That could change as the state makes more Race to the Top money available only to schools with teacher evaluation systems in place. Harvey Newman, co-director of CEI-PEA’s charter school performance pay project, said he has encouraged participating charter schools to use the state’s teacher evaluation requirements as a guide so that they can easily gain state approval when they want it.

“You’re going to have this requirement, whether it’s this year or next year or the next year,” Newman said he tells charter schools that are considering joining CEI-PEA’s Teacher Incentive Fund program. “Only now we’ll help you through the process.”

And more than money is at stake for charter schools to develop teacher evaluation systems that meets the state’s requirements, Byalin said.

“For charters to sit outside of this is going to become very, very difficult,” he said. “Part of the premise of charters is transparency and accountability. Either they’re going to have to do this system, or they’re going to have to come up with an alternative and justify why they are doing it that way.”

hiring crisis

Want ideas for easing Illinois’ teacher shortage? Ask a teacher.

PHOTO: Beau Lark / Getty Images

West Prairie High School is feeling the teacher shortage acutely.

The school — in a town of 58 people in downstate Illinois — hasn’t had a family and consumer science teacher for eight years, a business teacher for four years, or a health teacher for two years. The vacancies are among the state’s 1,400 teaching jobs that remained unfilled last school year.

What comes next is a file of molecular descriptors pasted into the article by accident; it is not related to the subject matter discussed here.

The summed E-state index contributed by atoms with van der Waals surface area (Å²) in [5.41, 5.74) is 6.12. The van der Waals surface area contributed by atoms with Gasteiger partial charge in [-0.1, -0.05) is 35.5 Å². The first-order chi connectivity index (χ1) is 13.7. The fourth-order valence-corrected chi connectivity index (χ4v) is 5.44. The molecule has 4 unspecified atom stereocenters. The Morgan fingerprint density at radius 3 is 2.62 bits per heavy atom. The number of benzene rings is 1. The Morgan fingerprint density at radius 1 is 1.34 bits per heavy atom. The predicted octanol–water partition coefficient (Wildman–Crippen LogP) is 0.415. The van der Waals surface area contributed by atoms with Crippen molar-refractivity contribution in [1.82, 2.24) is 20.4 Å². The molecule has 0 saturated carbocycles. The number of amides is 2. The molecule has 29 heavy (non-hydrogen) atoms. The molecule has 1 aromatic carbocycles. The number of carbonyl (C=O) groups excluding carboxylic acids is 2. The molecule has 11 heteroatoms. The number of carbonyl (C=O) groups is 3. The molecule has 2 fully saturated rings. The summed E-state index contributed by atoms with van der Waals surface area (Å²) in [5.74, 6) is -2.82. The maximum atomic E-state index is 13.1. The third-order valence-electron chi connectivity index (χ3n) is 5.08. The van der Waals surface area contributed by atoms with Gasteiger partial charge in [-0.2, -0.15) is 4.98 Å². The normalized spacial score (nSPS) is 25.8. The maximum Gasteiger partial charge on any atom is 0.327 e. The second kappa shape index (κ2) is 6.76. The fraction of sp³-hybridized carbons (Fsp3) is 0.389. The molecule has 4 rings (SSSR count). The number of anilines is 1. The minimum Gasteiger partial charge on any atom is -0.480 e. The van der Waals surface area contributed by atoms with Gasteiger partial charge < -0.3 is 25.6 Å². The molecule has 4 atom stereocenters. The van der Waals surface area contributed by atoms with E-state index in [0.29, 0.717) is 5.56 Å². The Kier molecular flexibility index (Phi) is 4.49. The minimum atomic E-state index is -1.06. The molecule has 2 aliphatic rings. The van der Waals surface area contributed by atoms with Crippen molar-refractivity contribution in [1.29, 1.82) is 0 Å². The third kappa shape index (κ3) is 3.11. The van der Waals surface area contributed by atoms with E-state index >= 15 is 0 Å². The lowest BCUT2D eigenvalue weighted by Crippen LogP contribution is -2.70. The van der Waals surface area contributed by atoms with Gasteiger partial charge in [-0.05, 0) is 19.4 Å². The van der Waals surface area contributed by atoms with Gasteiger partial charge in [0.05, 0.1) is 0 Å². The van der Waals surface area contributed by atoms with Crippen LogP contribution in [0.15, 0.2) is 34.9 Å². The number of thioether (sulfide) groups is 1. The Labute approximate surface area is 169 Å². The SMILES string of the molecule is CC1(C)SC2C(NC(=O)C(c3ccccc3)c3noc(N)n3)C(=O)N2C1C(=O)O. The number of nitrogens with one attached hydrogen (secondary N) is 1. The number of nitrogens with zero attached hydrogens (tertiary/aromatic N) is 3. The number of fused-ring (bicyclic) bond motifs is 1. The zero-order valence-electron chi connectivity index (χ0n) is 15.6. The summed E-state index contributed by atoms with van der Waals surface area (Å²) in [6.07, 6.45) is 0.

To alleviate a growing teacher shortage, Illinois needs to raise salaries and provide more flexible pathways to the teaching profession, several teachers have urged the Illinois State Board of Education.  

“If we want top candidates in our classrooms, we must compensate them as such,” said Corinne Biswell, a teacher at West Prairie High School in Sciota.

Teachers, especially those in the rural districts most hurt by teacher shortages, welcomed the board’s broad-brush recommendations to address the problem. The board adopted seven proposals, which came with no funding or concrete plans, on Wednesday. It does not have the authority to raise teacher pay, which is negotiated by school districts and teacher unions.

“I appreciate that ISBE is looking for creative ways not only to approve our supply of teachers, but looking at the retention issues as well,” said Biswell, who favored the recommendations.

Goals the board approved include smoothing the pathway to teaching, providing more career advancement, and improving teacher licensing, training and mentorship.

However,  teachers attending the monthly meeting  disagreed over a proposal to eliminate a basic skills test for some would-be teachers and to adjust the entrance test to help more midcareer candidates enter the profession.